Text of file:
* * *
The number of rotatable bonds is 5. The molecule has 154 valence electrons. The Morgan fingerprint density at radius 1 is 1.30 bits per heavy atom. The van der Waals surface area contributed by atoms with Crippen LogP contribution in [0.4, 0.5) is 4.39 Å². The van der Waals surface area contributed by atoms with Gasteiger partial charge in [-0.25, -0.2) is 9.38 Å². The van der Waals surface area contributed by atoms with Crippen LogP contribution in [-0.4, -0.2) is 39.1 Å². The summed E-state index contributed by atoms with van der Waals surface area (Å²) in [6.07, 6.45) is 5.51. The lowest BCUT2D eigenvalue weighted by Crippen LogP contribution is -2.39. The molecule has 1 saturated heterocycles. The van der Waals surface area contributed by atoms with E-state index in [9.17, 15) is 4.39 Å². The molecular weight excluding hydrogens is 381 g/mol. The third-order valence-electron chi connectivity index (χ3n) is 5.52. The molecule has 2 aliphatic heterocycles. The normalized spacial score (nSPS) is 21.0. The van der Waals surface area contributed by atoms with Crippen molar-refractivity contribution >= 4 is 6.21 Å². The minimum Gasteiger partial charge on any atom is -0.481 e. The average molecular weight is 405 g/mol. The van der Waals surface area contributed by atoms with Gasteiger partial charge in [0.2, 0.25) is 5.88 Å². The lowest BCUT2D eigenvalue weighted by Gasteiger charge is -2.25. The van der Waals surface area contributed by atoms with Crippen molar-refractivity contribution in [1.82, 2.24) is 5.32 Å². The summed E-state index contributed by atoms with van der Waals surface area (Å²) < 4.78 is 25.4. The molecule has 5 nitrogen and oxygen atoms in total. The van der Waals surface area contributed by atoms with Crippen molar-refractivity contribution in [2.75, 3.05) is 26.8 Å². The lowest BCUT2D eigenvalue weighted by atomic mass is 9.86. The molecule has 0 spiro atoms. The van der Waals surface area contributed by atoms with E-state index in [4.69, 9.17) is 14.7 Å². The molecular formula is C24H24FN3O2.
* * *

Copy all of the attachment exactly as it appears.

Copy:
The number of rotatable bonds is 5. The molecule has 154 valence electrons. The Morgan fingerprint density at radius 1 is 1.30 bits per heavy atom. The van der Waals surface area contributed by atoms with Crippen LogP contribution in [0.4, 0.5) is 4.39 Å². The van der Waals surface area contributed by atoms with Gasteiger partial charge in [-0.25, -0.2) is 9.38 Å². The van der Waals surface area contributed by atoms with Crippen LogP contribution in [-0.4, -0.2) is 39.1 Å². The summed E-state index contributed by atoms with van der Waals surface area (Å²) in [6.07, 6.45) is 5.51. The lowest BCUT2D eigenvalue weighted by Crippen LogP contribution is -2.39. The molecule has 1 saturated heterocycles. The van der Waals surface area contributed by atoms with E-state index in [9.17, 15) is 4.39 Å². The molecular weight excluding hydrogens is 381 g/mol. The third-order valence-electron chi connectivity index (χ3n) is 5.52. The molecule has 2 aliphatic heterocycles. The normalized spacial score (nSPS) is 21.0. The van der Waals surface area contributed by atoms with Crippen molar-refractivity contribution >= 4 is 6.21 Å². The minimum Gasteiger partial charge on any atom is -0.481 e. The average molecular weight is 405 g/mol. The van der Waals surface area contributed by atoms with Gasteiger partial charge in [0.2, 0.25) is 5.88 Å². The lowest BCUT2D eigenvalue weighted by Gasteiger charge is -2.25. The van der Waals surface area contributed by atoms with Crippen molar-refractivity contribution in [1.82, 2.24) is 5.32 Å². The summed E-state index contributed by atoms with van der Waals surface area (Å²) < 4.78 is 25.4. The molecule has 5 nitrogen and oxygen atoms in total. The van der Waals surface area contributed by atoms with Crippen molar-refractivity contribution in [2.75, 3.05) is 26.8 Å². The lowest BCUT2D eigenvalue weighted by atomic mass is 9.86. The molecule has 0 spiro atoms. The van der Waals surface area contributed by atoms with E-state index in [4.69, 9.17) is 14.7 Å². The molecular formula is C24H24FN3O2.